DXing, or the art of listening for distant radio staions via AM, FM, or shortwave. This hobby also extended to television (VHF/UHF) to some extent, but with the advent of digital television channels, I don't know how viable that is anymore.
DXing involves going up and down the radio dial, in search of stations that are not in your metropolitan area (for those in rural areas it would involve receiving stations from pretty much anywhere). With FM frequencies, whose waves typically travel via line-of-sight, the best reception seemed to occur during daylight hours. Unfortunately, despite using multiple different radios, I was never able to pick up anything other than the surrounding states, and usually only stations that were close to our state border.
With television, the results were similar, except on certain strange days when the weather seemed a bit out of whack. For example, only a handful of times in recent memory the remnants of a hurricane reached this far inland. When it did happen, however, several typically "empty" channels on the tv would suddenly light up with stations all around the region. Sometimes the picture quality would be on par with the local stations.
One astonishing day, however, my father and I picked up a weak television signal on channel 3. Although the call sign lettering was difficult to read at the top of each hour, we deciphered the station as being "KENW" from a town called Kortales. After some further research, we discovered "Kortales" was actually "Portales", as in New Mexico.
The signal was coming in from over 1,000 miles away!
The two more reliable DXing bands were usually AM and shortwave, however. I won't go into much detail on shortwave, but suffice to say I was able to pick up South Africa, Germany, Ecuador, Japan, China, Bulgaria, and a wide range of other countries, including American stations. All from a tube-drive Halicrafters radio set in my father's basement.
For AM frequencies, distant stations would typically peak in the winter months, and there would be a surge in reception from about sunset until just after midnight. In fact, I even went so far as to graph the results and found that the amount of stations I could pick up surged from about twenty to well over 120 one night alone. Again, the stations would come in from all over the states, including New York, Chicago, Charlotte, San Antonio, Des Moines, Cincinnati, Denver, and more. With AM signals, there is a tendency for the signals to bounce on the ionosphere, which is sometimes referred to as "skip", thus increasing the distance the signal can travel dramatically.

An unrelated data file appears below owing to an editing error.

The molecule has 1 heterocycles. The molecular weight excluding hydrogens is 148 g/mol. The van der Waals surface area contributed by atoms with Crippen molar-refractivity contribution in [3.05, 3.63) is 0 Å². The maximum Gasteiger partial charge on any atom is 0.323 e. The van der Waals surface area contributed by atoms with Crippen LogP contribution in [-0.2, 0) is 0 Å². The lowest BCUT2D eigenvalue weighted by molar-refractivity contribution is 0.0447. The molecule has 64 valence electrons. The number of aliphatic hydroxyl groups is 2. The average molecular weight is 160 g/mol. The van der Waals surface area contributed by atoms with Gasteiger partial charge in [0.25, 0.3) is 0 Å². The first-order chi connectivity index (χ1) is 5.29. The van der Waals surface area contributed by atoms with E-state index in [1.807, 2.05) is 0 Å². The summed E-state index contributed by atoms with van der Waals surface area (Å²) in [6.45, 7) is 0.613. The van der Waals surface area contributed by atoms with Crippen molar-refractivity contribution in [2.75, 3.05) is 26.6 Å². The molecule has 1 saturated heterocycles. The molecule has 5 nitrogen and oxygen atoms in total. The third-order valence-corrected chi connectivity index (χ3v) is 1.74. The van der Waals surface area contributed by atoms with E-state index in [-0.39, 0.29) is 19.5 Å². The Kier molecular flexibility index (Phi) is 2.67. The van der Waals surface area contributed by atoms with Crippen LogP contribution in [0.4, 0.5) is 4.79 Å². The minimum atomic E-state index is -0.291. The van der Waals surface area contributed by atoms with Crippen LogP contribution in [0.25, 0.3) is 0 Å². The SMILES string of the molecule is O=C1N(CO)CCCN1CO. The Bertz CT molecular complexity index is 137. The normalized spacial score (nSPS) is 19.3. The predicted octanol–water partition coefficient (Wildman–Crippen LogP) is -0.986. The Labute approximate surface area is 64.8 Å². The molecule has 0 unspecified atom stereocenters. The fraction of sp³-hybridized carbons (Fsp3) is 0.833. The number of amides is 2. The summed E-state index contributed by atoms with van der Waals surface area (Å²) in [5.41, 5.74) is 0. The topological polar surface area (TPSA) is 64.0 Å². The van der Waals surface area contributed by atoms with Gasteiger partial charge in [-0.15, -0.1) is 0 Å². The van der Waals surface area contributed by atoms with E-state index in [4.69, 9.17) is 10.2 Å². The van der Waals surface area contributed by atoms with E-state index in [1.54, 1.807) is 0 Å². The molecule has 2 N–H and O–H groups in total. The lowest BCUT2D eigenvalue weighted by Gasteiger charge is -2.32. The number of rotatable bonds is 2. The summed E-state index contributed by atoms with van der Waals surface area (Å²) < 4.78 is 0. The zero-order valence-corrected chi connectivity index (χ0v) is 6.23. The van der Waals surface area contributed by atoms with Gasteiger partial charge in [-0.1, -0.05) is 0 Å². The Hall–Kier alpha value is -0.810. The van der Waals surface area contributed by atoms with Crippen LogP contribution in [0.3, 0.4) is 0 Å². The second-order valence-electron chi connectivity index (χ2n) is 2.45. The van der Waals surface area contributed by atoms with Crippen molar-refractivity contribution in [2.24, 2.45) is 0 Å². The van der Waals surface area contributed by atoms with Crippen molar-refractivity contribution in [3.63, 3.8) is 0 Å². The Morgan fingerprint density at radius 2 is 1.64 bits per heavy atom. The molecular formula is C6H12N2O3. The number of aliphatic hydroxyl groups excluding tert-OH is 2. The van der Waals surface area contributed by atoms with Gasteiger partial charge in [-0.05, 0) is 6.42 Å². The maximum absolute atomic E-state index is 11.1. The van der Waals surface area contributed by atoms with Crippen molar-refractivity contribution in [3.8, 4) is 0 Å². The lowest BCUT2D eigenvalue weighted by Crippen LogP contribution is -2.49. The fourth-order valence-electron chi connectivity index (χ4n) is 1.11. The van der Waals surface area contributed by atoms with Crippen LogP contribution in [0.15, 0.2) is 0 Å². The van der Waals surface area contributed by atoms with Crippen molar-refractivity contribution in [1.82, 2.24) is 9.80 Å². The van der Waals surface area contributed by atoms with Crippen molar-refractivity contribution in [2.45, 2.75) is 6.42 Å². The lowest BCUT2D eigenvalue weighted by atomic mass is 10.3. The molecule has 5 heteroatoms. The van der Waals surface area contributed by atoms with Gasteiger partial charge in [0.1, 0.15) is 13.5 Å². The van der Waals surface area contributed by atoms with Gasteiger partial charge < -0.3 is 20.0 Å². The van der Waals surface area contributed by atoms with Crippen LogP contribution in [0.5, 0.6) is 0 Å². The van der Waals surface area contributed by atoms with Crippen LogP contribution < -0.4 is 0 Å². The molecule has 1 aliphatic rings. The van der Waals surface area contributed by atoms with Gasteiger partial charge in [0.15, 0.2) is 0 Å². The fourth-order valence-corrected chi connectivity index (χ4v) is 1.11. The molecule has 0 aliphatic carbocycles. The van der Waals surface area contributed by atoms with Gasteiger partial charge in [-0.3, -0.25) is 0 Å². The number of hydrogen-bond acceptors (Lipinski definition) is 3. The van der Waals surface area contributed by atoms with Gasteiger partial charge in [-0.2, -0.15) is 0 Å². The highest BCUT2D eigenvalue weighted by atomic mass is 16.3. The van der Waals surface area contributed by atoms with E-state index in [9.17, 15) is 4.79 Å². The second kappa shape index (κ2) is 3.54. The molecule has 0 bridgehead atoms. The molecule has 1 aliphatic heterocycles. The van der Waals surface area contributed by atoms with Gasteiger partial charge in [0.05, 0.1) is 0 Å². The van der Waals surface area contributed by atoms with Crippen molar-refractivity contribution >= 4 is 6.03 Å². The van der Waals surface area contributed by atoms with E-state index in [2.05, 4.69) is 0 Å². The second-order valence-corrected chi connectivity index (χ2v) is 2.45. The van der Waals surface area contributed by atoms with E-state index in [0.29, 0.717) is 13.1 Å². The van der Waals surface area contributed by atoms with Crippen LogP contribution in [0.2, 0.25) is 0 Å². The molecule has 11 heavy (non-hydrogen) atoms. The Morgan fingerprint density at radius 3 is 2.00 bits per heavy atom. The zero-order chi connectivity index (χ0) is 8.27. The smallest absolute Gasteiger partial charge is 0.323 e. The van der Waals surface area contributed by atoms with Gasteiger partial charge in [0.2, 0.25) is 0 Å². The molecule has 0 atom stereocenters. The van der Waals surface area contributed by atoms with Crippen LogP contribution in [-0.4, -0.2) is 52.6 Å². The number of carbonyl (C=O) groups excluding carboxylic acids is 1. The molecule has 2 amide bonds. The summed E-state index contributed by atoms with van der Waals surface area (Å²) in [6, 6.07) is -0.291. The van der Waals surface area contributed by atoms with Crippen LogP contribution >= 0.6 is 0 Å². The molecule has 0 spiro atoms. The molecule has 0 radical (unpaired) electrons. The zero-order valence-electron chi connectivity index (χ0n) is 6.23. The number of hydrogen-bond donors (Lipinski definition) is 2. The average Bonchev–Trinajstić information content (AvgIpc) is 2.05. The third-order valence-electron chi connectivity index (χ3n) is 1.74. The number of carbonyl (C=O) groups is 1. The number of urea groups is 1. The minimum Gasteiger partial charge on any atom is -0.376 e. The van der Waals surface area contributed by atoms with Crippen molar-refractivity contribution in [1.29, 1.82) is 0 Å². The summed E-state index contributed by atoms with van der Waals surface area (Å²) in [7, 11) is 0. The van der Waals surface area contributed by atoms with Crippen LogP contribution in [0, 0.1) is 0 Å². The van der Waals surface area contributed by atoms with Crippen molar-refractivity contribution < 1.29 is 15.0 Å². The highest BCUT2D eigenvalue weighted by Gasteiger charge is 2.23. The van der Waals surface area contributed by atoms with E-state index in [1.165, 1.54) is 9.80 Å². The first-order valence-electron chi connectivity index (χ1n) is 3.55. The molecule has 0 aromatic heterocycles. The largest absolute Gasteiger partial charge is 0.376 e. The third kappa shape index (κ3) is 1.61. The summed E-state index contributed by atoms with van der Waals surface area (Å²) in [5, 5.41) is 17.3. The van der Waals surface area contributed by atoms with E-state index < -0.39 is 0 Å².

On rare nights, however, especially when the local powerhouse AM station was off the air for maintenance, a station would come in from Los Angeles. On ever rarer nights, a station from Honolulu, Hawaii, came in...albeit weakly.
With the age of internet and the rise of cable television (or satellite), though, I wonder how many people still listen for distant stations. It used to be amazing to hear from distant cities and in some cases hear music that was never played locally. On AM radio, you can still pick up countless stations, whose reception still peaks at night and in winter, and depending on your location, you can still pick up stations from faraway places such as Mexico. It's a bit of an arcane hobby, but one that still exists today.
By the way, this weekend the Kindle version of Theft at the Speed of Light will be free for a couple days on Amazon.com. See here for details. Have a good weekend!